What does it mean to be a writer? Well, depending on your level of expertise, skill and dedication, it can mean a few things. Generally, however, it’s the pursuit of truth… The restless desire to transcribe and explain the world for others.
Many times this thankless job is full of deep lows and fleeting highs. The moments of brilliance are swept under the years of rejection, heartache and unimportance.
The reputation that takes night after night to build, writing into the overgrown landscape of lost pages, is as fragile as the paper now rarely printed on.
Like all artistic professions, there’s a certain level of sensitivity and insecurity that builds in writers. Stripping down in front of the world, they are vulnerable and many times burned and marred by the undeserving masses.
Yet, day after day, they throw their raw, naked, bleeding bodies into the pit in hopes of finding one person. One person who will chew on their words, eating them, one by one, digesting them wholly until they are absorbed, becoming a part of them, running through their blood.
Because a writer doesn’t write for the world, he writes for just one person. One person who feels as strange, wonderful and sad as he. One person who cares about what he cares about, even if he has yet to realize it. One person who has the same passions, yearnings and bewilderments about the world around him.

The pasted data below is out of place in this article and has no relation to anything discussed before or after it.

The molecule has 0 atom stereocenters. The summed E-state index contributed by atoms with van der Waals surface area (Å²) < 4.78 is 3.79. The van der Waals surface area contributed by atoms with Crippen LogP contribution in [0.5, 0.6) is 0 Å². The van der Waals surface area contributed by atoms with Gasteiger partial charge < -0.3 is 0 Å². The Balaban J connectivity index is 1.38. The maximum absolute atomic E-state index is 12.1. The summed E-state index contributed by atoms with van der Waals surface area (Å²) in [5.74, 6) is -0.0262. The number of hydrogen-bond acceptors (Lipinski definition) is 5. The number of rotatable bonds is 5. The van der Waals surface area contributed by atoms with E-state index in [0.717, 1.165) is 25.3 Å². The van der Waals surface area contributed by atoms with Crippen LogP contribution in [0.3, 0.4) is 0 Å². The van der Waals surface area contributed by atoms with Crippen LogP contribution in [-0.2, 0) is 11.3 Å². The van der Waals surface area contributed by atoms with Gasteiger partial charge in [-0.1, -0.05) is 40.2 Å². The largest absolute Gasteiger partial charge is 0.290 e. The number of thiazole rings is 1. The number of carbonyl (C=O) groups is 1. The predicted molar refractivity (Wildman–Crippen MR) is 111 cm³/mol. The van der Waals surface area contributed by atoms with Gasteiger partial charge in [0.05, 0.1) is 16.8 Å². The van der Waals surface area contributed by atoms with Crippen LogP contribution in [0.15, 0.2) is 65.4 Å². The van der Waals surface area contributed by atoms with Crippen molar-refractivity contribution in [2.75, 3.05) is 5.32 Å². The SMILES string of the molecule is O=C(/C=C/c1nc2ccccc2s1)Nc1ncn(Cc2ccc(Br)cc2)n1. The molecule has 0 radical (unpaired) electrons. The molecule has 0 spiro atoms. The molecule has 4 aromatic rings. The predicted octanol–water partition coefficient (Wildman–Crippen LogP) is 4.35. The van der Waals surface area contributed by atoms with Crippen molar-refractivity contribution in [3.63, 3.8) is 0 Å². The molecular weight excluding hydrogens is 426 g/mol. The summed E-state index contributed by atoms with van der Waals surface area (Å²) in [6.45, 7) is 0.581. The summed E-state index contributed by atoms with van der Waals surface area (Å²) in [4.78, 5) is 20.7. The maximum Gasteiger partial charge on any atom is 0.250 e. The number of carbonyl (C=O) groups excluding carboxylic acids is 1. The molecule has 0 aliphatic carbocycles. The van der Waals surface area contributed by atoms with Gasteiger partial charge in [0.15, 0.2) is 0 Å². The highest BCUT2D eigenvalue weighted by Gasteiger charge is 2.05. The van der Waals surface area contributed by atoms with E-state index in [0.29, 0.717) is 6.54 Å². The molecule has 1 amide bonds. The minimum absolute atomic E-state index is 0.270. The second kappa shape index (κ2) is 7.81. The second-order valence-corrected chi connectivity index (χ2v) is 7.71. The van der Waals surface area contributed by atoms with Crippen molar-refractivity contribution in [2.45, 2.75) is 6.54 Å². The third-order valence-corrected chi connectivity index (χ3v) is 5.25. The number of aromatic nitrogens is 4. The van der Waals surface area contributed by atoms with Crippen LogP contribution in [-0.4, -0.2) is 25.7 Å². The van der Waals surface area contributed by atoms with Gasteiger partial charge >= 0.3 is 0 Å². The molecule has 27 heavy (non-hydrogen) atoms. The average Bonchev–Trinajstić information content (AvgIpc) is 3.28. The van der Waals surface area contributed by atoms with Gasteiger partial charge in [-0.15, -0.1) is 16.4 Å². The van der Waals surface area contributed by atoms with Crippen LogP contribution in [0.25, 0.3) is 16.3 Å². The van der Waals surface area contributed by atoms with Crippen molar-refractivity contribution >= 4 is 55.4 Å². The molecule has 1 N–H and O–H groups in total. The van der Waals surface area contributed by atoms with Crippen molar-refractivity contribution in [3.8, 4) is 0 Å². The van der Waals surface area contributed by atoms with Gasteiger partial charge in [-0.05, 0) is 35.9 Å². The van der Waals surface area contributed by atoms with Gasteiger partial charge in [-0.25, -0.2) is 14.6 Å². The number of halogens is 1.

This idea is encountered in Nietzsche’s “10 Rules For Writers” recently posted by Brain Pickings. In 1882, the philosopher composed a beautiful set of letters setting down the 10 stylistic rules of writing to his love and protégée, Lou Andreas-Salome.
One of the first to give a guide on what it means to be a writer, his rules are now 10 of many, as writers like Zadie Smith, Margaret Atwood, Elmore Leonard and Ernest Hemingway came up with their own commandments and insights into the unforgiving and perilous pursuit of the writer.
It’s almost impossible to encapsulate the woes and ideals of every writer, but as Hemingway put it,
A good writer should know as near everything as possible.” And though he can’t possibly know everything he must be “born with the ability to learn in a quicker ratio to the passage of time than other men and without conscious application, and with an intelligence to accept or reject what is already presented as knowledge.
As we re-read over 100 years worth of advice, wisdom and rules about the life of the writer, we can only try and put them down again in our own words, transcribing the lessons of hundreds of authors, philosophers and poets into our own list.
Thanks to the collected wisdom of the greatest literary minds of the world, here are just 12 (of many) unwritten laws of being a writer.
The worse the pain, the better the writing
The best works are completed while drowned in complete sorrow, all-consuming pain and utter despair.
A good writer always writes through his pain, leaking the truths and woes that come with from real emotion. The words should cut the reader, soaking them in the very pain the writer just bled onto the page.
The greatest works of literature, music and art are bred from pain. It’s the sad, lonely, depressed, repressed, heartbroken and abused who use the paper as a cloth to soak up the blood leaking from them.
Experience everything but accept nothing